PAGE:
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About this Poem 

From The Works of Edgar Allan Poe in Five Volumes: The Raven Edition (P.F. Collier, 1902)

 

Imitation

     A dark unfathom’d tide
     Of interminable pride—
     A mystery, and a dream,
     Should my early life seem;
     I say that dream was fraught
     With a wild, and waking thought
     Of beings that have been,
     Which my spirit hath not seen,
     Had I let them pass me by,
     With a dreaming eye!
     Let none of earth inherit
     That vision on my spirit;
     Those thoughts I would control
     As a spell upon his soul:
     For that bright hope at last
     And that light time have past,
     And my worldly rest hath gone
     With a sigh as it pass’d on
     I care not tho’ it perish
     With a thought I then did cherish.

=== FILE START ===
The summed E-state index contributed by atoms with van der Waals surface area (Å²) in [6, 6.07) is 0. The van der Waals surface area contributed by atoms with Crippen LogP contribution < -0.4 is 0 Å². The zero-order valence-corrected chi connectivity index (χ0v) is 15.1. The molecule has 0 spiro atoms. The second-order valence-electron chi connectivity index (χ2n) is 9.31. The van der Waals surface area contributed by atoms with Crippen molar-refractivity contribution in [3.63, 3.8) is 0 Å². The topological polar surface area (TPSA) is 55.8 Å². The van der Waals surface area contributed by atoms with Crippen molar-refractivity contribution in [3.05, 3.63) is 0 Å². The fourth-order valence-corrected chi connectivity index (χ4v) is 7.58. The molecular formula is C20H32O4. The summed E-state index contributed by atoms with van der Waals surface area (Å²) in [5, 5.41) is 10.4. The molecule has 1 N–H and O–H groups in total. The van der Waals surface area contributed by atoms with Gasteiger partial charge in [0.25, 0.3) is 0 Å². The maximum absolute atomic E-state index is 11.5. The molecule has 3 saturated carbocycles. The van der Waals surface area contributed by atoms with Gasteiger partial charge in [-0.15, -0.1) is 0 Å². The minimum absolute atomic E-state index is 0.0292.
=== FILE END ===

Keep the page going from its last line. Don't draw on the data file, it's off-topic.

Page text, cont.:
This poem is in the public domain. 

This poem is in the public domain. 

Edgar Allan Poe

Edgar Allan Poe

Born in 1809, Edgar Allan Poe had a profound impact on American and international literature as an editor, poet, and critic.

by this poet

poem
     Romance, who loves to nod and sing,
     With drowsy head and folded wing,
     Among the green leaves as they shake
     Far down within some shadowy lake,
     To me a painted paroquet
     Hath been—a most familiar bird—
     Taught me my alphabet to say—
     To lisp my very earliest
poem
     Kind solace in a dying hour!
         Such, father, is not (now) my theme—
     I will not madly deem that power
             Of Earth may shrive me of the sin
             Unearthly pride hath revell’d in—
         I have no time to dote or dream:
     You call it hope—that fire of
poem
There are some qualities—some incorporate things,
   That have a double life, which thus is made
A type of that twin entity which springs
   From matter and light, evinced in solid and shade.
There is a two-fold Silence—sea and shore—
   Body and soul. One dwells in lonely places,
   Newly with grass o'